The ability to link reams of multidisciplinary information to a geographic place has produced a surge of "digital humanities" endeavors at the UI and other institutions. Among many projects, UI faculty have used GIS to create maps to better understand Civil War battles, the international impact of 17th century Dutch traders, and the effect of the 2008 floods on Iowa City and surrounding communities.
In the Department of Geographical and Sustainability Sciences, Associate Professor Kathleen Stewart researches the theory and applications of GIS, such as its role in crisis situations like severe weather or emergency events. Through "spatiotemporal information retrieval"—in other words, analyzing the data about locations that people provide through Twitter or social media—experts can track events like a tornado outbreak in real time and space. As smartphones automatically provide GPS coordinates, tweeting via an iPhone provides a kind of date- and place-stamp for information about ongoing events.
"In cases of major storms, real-time information provided by volunteers on the ground can help with 'crisis mapping' and show where emergency services are needed," says Stewart. "We can understand what's really happening where and when."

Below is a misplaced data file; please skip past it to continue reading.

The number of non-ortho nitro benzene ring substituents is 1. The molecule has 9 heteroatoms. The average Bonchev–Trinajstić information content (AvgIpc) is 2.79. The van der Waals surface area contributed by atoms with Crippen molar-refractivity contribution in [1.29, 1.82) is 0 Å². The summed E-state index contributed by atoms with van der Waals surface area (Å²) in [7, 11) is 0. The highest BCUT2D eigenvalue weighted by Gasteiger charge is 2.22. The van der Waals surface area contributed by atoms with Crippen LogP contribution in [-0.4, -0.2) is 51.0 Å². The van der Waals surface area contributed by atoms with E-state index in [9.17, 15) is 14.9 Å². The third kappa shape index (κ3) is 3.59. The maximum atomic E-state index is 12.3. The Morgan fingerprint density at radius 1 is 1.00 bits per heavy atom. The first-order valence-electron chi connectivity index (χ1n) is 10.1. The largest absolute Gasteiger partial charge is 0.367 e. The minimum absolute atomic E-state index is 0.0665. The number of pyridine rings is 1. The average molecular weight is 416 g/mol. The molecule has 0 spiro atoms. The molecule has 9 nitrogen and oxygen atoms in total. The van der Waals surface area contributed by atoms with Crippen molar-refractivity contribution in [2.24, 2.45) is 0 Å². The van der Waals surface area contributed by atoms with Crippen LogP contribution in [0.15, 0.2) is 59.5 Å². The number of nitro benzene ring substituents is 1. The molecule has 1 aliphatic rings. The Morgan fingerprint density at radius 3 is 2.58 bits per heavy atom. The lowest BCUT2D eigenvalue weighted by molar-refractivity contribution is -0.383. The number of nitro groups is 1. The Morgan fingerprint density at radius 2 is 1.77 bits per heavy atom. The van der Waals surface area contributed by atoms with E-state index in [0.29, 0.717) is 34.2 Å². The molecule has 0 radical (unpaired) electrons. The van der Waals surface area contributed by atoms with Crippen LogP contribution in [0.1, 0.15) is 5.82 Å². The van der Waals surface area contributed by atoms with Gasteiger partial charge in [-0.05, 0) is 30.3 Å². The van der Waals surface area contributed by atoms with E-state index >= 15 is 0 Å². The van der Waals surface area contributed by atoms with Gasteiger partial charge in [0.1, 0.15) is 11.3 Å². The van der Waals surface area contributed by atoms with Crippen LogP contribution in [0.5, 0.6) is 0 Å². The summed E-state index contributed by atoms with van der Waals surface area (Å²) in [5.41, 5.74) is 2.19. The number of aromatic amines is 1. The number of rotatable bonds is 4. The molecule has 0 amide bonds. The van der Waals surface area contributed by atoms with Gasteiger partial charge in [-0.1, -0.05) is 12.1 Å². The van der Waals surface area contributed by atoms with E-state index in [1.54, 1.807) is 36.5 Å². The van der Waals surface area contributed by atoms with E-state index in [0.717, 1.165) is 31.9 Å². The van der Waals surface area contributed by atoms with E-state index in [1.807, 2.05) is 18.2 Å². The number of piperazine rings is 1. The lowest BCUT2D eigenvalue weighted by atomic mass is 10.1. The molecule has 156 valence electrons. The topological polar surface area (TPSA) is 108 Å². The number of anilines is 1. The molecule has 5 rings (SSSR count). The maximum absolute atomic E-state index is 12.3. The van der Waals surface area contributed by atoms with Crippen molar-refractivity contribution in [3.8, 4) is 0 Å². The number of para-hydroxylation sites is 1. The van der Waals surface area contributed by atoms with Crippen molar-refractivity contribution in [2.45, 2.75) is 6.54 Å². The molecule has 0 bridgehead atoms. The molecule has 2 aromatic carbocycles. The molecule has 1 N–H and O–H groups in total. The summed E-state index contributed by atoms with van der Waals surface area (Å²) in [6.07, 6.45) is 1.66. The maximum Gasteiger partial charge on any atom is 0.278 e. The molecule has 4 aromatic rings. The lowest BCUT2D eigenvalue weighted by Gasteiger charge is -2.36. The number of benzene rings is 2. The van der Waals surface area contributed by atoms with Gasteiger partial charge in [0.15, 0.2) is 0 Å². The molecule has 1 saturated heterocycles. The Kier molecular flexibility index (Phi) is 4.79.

This hybrid of geography and computer science also inspires UI students, who learn that they can manipulate the new technology. Last fall, in a first-year seminar called "More than Just a Map: Beyond Google Maps," 14 freshmen created personalized maps of their life on campus. After downloading a free app and an Iowa City street plan, they highlighted their routes from dorm to classroom and then added photographs and videos they'd taken with their smartphones along the way. Stewart, who taught the seminar, explains, "Maps are becoming much more democratic in the way that anyone now can create and share them for a wide range of purposes."
With virtually everyone able to participate in cartography these days, maps have certainly come a long way since those earliest eras of clay tablets and parchments created by a select few. They've guided people to new continents and new understandings; now, they're heading into the uncharted territory of the future. However technology molds them, one thing is clear: maps will remain a fundamental part of the human experience.
Follow the UI Map Collection's "Mapiversaries" blog here.
See examples of "storytelling" and informative maps—from the 2014 Olympics to U.S. public policy on topics like solar energy, health care, and international affairs—at this leading geotechnology company's website: here.
Explore the virtual version of the 13th century Hereford Map at here.
Discover what the future holds at Google Maps: here.
Find out more about digital arts and humanities at the UI: here.
Learn more about GIS research at the UI: here.